CalPERS weighs direct investments in private equity

The $323bn California Public Employees’ Retirement System (CalPERS) is exploring making direct investments in private equity, and is considering a wide range of options as it reviews its long-term strategy for the asset class.

At an offsite meeting in Monterey, California, CalPERS staff discussed options on a continuum from low-risk, high-cost, and relatively simple investments, such as investing in funds of funds, to higher-risk, more complex investments, including direct investment through CalPERS staff. CalPERS noted that direct investments would require very high reliance on expensive internal talent.

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Published by Money Management Report/Pageant Media.

CalPERS feeling the heat on PE investments

The largest public pension fund in the U.S. is feeling pressure over its private equity investments, and criticism over fee transparency has gotten under the skin of the giant fund’s CIO.

Although the California Public Employees’ Retirement System (CalPERS) has attracted criticism before over fees and risk, the negative attention comes at a time the fund is preparing to review its private equity strategy. The discussion at the fund’s June meeting fueled speculation that CalPERS could pull back from private equity, which currently accounts for $25.9bn of the fund’s $323.8bn portfolio.

Tensions were obvious from the start of the meeting, which took place on June 19. CIO Ted Eliopoulos opened with an unusual defense of a staff that he said had been “denigrated and attacked” over its investments in private equity. Eliopoulos suggested that CalPERS might be near a “tipping point,” where negative attention is “making it increasingly difficult for CalPERS to compete successfully in the private equity marketplace.” At the end of his opening statement, most board members offered applause in support of the private equity staff in attendance at the meeting.

“What happened was, Ted came out and had a pity party,” CalPERS board member J.J. Jelincic told MMR.

CalPERS’ private equity investments first became a particular target for criticism in 2015, when its investment staff reported that CalPERS didn’t have the ability to track carried interest payments that the fund made to private equity firms. Even with that history, the June meeting marked a notable shift in tone, and the CIO’s comments pushed other board members to publicly declare their support for private equity.

Read the full story: CalPERS feeling the heat on PE investments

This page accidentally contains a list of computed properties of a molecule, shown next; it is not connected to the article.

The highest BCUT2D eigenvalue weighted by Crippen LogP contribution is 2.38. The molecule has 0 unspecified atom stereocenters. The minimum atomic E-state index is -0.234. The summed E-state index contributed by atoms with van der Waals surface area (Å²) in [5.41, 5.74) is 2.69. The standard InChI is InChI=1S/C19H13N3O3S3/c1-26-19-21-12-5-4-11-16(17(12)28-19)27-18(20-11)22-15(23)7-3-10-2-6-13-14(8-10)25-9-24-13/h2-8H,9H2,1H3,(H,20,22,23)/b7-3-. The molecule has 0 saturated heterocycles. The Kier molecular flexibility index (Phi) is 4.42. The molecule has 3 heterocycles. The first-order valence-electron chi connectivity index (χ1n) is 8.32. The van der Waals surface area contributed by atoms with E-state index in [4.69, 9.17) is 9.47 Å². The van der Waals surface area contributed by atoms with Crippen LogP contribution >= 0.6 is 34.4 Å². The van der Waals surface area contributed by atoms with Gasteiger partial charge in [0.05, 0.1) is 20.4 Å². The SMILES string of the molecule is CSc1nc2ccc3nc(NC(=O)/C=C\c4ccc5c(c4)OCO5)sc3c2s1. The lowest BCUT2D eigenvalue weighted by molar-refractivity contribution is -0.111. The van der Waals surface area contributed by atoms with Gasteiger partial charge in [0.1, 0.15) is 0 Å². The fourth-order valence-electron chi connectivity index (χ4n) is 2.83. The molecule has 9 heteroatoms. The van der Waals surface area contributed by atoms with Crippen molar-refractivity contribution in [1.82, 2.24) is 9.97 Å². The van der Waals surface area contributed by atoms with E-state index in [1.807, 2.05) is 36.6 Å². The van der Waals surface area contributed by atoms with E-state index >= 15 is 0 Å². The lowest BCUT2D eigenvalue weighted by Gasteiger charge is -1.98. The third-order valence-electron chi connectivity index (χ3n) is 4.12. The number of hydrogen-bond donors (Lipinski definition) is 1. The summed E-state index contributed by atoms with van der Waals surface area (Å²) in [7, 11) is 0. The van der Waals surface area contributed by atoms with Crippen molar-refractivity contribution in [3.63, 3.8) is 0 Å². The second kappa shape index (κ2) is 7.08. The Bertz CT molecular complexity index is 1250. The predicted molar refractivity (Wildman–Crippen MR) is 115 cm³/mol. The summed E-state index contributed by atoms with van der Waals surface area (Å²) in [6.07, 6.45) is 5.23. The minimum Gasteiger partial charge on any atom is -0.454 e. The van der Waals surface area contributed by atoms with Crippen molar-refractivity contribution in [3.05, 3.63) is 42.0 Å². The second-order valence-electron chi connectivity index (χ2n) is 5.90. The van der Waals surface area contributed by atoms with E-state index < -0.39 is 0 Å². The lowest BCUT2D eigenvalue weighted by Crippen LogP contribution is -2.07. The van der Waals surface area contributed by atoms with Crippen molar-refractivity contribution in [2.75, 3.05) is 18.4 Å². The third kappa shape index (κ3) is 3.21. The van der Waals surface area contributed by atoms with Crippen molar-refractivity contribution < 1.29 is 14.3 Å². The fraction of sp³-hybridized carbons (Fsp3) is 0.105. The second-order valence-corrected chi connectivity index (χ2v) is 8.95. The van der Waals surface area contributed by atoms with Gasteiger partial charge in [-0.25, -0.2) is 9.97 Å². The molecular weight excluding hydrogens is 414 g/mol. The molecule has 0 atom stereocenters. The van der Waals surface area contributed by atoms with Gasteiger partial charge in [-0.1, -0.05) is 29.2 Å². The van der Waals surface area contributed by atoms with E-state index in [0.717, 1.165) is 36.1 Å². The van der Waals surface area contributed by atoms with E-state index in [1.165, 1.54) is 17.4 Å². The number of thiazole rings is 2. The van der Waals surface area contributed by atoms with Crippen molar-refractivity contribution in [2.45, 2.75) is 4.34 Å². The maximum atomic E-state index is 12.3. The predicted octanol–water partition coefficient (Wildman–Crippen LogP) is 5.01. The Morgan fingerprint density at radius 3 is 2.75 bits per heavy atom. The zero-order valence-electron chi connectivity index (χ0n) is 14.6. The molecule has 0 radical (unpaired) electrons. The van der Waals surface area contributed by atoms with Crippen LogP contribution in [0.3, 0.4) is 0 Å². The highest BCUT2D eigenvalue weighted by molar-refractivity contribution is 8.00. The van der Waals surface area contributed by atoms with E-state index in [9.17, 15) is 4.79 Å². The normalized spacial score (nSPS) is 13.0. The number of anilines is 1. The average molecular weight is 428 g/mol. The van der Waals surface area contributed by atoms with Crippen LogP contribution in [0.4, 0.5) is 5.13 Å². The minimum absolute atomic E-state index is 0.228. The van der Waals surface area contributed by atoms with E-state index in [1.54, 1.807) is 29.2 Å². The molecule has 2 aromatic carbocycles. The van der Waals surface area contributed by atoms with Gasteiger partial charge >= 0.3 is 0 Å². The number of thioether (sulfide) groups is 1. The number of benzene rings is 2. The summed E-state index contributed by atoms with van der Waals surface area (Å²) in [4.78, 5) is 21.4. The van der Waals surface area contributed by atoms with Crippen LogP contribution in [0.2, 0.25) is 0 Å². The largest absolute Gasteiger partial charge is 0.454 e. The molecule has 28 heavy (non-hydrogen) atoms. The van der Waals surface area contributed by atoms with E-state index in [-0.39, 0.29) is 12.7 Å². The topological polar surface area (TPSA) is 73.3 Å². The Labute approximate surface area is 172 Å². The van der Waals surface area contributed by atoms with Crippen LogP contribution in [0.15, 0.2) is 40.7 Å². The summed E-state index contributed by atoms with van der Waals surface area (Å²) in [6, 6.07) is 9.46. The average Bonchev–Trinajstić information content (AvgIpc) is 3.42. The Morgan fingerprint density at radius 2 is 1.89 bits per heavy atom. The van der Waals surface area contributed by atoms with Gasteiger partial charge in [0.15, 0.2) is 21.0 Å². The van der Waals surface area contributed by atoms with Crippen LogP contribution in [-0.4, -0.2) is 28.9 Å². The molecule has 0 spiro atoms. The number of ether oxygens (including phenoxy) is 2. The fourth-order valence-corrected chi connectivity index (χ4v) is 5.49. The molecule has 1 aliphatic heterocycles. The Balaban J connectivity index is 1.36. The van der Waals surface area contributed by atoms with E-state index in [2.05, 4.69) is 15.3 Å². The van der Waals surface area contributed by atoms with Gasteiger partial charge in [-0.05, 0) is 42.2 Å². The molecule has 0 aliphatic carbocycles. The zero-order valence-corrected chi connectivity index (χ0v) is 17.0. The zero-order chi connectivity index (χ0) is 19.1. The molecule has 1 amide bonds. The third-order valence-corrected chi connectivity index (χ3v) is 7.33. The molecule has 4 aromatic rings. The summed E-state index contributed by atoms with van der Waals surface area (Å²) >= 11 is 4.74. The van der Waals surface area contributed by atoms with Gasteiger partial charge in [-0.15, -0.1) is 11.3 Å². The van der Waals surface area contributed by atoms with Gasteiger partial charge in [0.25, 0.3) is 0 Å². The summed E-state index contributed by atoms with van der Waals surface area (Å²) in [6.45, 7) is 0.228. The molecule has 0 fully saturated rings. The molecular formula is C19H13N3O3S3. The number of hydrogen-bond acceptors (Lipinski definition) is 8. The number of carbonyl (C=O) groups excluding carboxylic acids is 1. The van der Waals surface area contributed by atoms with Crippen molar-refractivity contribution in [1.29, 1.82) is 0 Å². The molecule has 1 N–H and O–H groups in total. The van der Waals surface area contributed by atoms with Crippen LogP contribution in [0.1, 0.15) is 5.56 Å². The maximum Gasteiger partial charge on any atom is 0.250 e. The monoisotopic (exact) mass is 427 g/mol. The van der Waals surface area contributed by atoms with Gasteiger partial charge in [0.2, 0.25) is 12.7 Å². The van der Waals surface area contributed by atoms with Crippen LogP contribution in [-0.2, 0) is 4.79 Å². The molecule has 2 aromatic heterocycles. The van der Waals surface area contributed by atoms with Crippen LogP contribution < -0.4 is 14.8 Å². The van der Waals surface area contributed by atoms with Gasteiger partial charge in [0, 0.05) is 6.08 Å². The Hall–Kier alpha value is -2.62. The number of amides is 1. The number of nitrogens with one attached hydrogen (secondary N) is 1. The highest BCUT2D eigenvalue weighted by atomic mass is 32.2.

Published by Money Management Report/Pageant Media.

LACERS scraps PE consultant search, accuses incumbent of fudging numbers

The $15.7bn Los Angeles City Employees Retirement System (LACERS) scrapped an ongoing search for a private equity consultant, with a member of the board expressing no confidence in the incumbent consultant and accusing the firm of inflating its recent performance numbers.

The LACERS board intended to choose between incumbent Portfolio Advisors over TorreyCove Capital Partners in its search for a private equity consultant after a final review of performance information from both firms. But instead of choosing a new consultant, the board canceled its RFP and decided to begin anew after board members expressed a lack of confidence in either finalist or the RFP process.

CIO Rodney June was prepared to recommend Portfolio Advisors based on “stronger relative performance” for the years 2005 to 2013, according to the meeting agenda. But board member Nilza Serrano expressed no confidence in Portfolio’s numbers, saying that the firm had misled the board by excluding a major client, the Pennsylvania Public Schools Employees Retirement System, from its performance results.

Full story: LACERS scraps PE consultant search, accuses incumbent of fudging numbers

Published by Money Management Report

Gov’t Contracting Slump Could Spark PE Feeding Frenzy

With federal contracting budgets on the wane, private equity firms are looking to snatch up bargains as contractors streamline their businesses and sell off divisions that could see reduced profits or contribute to organizational conflicts of interest.

This should be a busy year for mergers and acquisitions in the government contractor market, experts said, attributing part of the change to declining budgets and the uncertainty around sequestration, a series of automatic budget cuts set to slash about $52 billion from 2013 federal spending unless Congress agrees on an alternative deficit reduction package by March 1. Private equity firms will look to profit from contractors’ belt-tightening, while also seeking to purchase smaller companies in hot areas that will continue to see government investments, such as cybersecurity.

“Government contractors are looking to shed some of their businesses and divisions that are not going to give them the returns they had captured in previous years,” said Scott M. Heimberg, a partner with Akin Gump Strauss Hauer & Feld LLP. “I think that gives some opportunities to private equity companies who are looking for bargains out there.”

Check out the full article, published by Law360: